(3) Does not include any equipment acquired by a Federal contractor incidental to a Federal contract.
The Interim Rule does not clarify what constitutes use “to a significant extent” or “incidental to” performance of a Federal contract; however, given the wide applicability of the rule, contractors should take care to identify all potentially affected information technology to ensure compliance with the prohibition.
The Interim Rule posits that this rule will not have a “significant economic impact” on businesses and that it is less complex than other, similar prohibitions that have been enacted, such as the prohibition on contracting for hardware, software, and services developed or produced by Kaspersky Lab (FAR 52.204-23) and the prohibition on contracting for certain telecommunications or video surveillance services or equipment (FAR 52.204-25). Unlike those prior prohibitions, which require review of the contractor supply chain (FAR 52.204-25) and/or include reporting requirements (FAR 52.204-23, FAR 52.204-25), FAR 52.204-27 includes neither a requirement for a contractor to review its supply chain nor a reporting requirement. However, as a practical matter, contractors will need to undertake an initial review of technology used in the performance of their government contracts and take steps to ensure that devices issued to employees/employee-owned devices used on a government contract comply with the prohibition. The rule contemplates that contractors “already have technology in place to block access to unwanted or nefarious websites, prevent the download of prohibited applications (apps) to devices, and remove a downloaded app” and “already have in place policies for employees to follow for workplace technology.” Accordingly, the Government expects that after this initial review and update to existing policies and procedures, contractors will only be required to review those policies and procedures “periodically thereafter.” 88 FR 36432. In reality, however, the effort required for contractors to comply with the prohibition will vary based on the nature of the contractor’s business, the makeup of its workforce, and the scope of any existing policies in place.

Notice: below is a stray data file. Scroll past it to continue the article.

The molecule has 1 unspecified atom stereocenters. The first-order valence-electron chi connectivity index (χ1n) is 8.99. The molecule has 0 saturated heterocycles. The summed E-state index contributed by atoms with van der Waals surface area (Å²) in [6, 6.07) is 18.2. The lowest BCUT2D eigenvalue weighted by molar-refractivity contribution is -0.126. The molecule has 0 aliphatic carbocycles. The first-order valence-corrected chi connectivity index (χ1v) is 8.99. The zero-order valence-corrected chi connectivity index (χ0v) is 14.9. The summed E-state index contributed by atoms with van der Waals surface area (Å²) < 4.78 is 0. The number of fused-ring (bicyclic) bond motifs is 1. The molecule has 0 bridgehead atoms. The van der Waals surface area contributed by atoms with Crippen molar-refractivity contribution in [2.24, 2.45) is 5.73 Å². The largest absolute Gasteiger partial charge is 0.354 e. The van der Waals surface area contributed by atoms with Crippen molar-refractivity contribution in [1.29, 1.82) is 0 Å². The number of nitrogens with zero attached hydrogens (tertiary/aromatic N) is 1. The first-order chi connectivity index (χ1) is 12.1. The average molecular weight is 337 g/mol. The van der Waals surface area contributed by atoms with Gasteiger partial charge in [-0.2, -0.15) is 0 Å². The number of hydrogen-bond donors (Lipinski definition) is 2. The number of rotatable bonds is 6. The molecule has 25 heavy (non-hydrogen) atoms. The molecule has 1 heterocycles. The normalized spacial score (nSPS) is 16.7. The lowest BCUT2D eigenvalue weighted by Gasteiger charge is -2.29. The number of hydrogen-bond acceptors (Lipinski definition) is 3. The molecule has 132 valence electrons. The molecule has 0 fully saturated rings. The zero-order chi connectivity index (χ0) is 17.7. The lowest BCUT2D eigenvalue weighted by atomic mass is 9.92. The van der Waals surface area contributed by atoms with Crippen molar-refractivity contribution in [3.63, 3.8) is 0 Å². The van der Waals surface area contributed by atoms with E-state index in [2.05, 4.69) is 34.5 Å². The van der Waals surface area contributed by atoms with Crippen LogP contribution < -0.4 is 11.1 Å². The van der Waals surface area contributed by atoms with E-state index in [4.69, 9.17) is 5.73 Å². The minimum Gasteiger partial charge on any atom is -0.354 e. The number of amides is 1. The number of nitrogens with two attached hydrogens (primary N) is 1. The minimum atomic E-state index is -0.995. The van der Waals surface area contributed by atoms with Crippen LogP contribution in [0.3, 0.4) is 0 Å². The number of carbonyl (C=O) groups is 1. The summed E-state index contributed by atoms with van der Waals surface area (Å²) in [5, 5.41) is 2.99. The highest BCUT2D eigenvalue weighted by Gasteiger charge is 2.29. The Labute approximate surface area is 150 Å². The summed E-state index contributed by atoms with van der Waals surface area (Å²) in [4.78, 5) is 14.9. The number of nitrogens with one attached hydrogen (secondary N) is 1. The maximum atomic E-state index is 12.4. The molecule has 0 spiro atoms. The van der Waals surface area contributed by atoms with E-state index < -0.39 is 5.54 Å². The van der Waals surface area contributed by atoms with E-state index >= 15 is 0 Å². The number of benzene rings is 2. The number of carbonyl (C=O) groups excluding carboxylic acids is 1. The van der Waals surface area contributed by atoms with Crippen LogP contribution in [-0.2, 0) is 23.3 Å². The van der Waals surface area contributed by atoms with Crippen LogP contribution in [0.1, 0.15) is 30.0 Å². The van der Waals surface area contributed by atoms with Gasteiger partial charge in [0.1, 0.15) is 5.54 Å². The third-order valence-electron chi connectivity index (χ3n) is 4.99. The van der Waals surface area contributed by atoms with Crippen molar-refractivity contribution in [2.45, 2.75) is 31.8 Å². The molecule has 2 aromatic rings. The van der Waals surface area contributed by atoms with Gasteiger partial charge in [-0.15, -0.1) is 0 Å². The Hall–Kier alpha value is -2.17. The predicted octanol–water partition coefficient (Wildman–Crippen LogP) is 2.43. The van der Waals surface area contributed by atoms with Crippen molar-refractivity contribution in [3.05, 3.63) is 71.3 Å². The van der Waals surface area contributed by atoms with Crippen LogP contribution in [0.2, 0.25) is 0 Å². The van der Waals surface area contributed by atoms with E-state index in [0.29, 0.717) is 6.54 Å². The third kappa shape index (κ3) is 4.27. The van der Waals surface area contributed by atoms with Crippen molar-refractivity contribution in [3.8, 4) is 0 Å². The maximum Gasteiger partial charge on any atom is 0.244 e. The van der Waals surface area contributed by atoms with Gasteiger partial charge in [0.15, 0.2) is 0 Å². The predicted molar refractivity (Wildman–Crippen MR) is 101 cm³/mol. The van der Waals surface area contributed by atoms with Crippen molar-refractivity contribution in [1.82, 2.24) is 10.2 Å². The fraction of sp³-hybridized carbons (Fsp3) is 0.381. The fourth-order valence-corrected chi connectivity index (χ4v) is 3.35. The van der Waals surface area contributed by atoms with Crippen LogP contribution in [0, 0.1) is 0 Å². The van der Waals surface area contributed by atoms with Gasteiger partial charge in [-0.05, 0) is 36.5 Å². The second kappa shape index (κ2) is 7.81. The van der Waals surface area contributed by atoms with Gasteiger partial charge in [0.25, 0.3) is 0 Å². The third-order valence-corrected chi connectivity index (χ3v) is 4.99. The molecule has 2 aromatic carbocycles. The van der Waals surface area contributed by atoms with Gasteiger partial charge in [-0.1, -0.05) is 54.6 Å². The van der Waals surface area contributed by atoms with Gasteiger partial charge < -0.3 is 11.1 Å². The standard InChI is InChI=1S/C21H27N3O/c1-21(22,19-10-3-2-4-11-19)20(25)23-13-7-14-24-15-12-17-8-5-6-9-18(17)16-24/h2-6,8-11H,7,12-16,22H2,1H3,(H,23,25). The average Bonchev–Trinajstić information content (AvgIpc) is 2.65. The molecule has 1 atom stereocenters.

At a minimum, contractors will need to update any existing workplace technology policies to include the prohibition and train employees on the new requirement, particularly in light of the prohibition on use of the application on a personal device used in performance of a Federal contract. However, any contractor that does not have an existing robust workplace technology policy, should enact one as soon as possible to address the prohibition (and the other, similar prohibitions that are now present in all Federal solicitations and contracts). Comments are due on the Interim Rule on or before August 1, 2023, to be considered in the formation of the final rule; however, given the simplicity of the rule and the Government’s clear interest in applying the prohibition to as broad a swath of contractors as possible, contractors should not be surprised to see a final rule that closely follows the Interim Rule. As such, contractors should not wait to take action to ensure that policies are updated and employees are trained in the prohibition, or they risk attracting the wrong kind of followers: Government investigators.